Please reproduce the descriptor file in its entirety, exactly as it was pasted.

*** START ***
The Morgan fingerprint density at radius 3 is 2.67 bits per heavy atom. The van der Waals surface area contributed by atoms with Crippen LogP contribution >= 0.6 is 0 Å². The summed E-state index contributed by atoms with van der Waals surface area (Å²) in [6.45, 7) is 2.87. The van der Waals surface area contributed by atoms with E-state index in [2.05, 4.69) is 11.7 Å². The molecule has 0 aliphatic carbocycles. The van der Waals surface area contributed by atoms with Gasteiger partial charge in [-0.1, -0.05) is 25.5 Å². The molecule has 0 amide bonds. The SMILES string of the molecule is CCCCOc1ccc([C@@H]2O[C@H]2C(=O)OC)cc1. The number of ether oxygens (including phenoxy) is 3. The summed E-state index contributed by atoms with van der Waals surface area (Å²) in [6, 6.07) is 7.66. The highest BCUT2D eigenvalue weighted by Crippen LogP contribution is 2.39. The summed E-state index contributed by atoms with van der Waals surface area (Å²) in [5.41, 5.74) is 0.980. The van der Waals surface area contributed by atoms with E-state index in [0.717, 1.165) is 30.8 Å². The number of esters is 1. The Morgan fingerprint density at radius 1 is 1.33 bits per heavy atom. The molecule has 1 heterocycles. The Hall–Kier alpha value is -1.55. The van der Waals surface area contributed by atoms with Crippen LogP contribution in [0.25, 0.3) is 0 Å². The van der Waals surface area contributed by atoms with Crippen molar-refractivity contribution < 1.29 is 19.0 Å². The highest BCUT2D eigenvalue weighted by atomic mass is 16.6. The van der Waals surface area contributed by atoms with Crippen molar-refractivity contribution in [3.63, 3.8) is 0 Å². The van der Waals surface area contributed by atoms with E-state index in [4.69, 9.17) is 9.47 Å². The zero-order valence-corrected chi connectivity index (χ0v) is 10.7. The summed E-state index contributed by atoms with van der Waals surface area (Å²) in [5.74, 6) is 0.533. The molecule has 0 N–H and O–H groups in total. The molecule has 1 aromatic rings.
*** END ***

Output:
The Morgan fingerprint density at radius 3 is 2.67 bits per heavy atom. The van der Waals surface area contributed by atoms with Crippen LogP contribution >= 0.6 is 0 Å². The summed E-state index contributed by atoms with van der Waals surface area (Å²) in [6.45, 7) is 2.87. The van der Waals surface area contributed by atoms with E-state index in [2.05, 4.69) is 11.7 Å². The molecule has 0 aliphatic carbocycles. The van der Waals surface area contributed by atoms with Gasteiger partial charge in [-0.1, -0.05) is 25.5 Å². The molecule has 0 amide bonds. The SMILES string of the molecule is CCCCOc1ccc([C@@H]2O[C@H]2C(=O)OC)cc1. The number of ether oxygens (including phenoxy) is 3. The summed E-state index contributed by atoms with van der Waals surface area (Å²) in [6, 6.07) is 7.66. The highest BCUT2D eigenvalue weighted by Crippen LogP contribution is 2.39. The summed E-state index contributed by atoms with van der Waals surface area (Å²) in [5.41, 5.74) is 0.980. The van der Waals surface area contributed by atoms with E-state index in [0.717, 1.165) is 30.8 Å². The number of esters is 1. The Morgan fingerprint density at radius 1 is 1.33 bits per heavy atom. The molecule has 1 heterocycles. The Hall–Kier alpha value is -1.55. The van der Waals surface area contributed by atoms with Crippen LogP contribution in [0.25, 0.3) is 0 Å². The van der Waals surface area contributed by atoms with Crippen molar-refractivity contribution < 1.29 is 19.0 Å². The highest BCUT2D eigenvalue weighted by atomic mass is 16.6. The van der Waals surface area contributed by atoms with Crippen molar-refractivity contribution in [3.63, 3.8) is 0 Å². The van der Waals surface area contributed by atoms with E-state index in [4.69, 9.17) is 9.47 Å². The zero-order valence-corrected chi connectivity index (χ0v) is 10.7. The summed E-state index contributed by atoms with van der Waals surface area (Å²) in [5.74, 6) is 0.533. The molecule has 0 N–H and O–H groups in total. The molecule has 1 aromatic rings.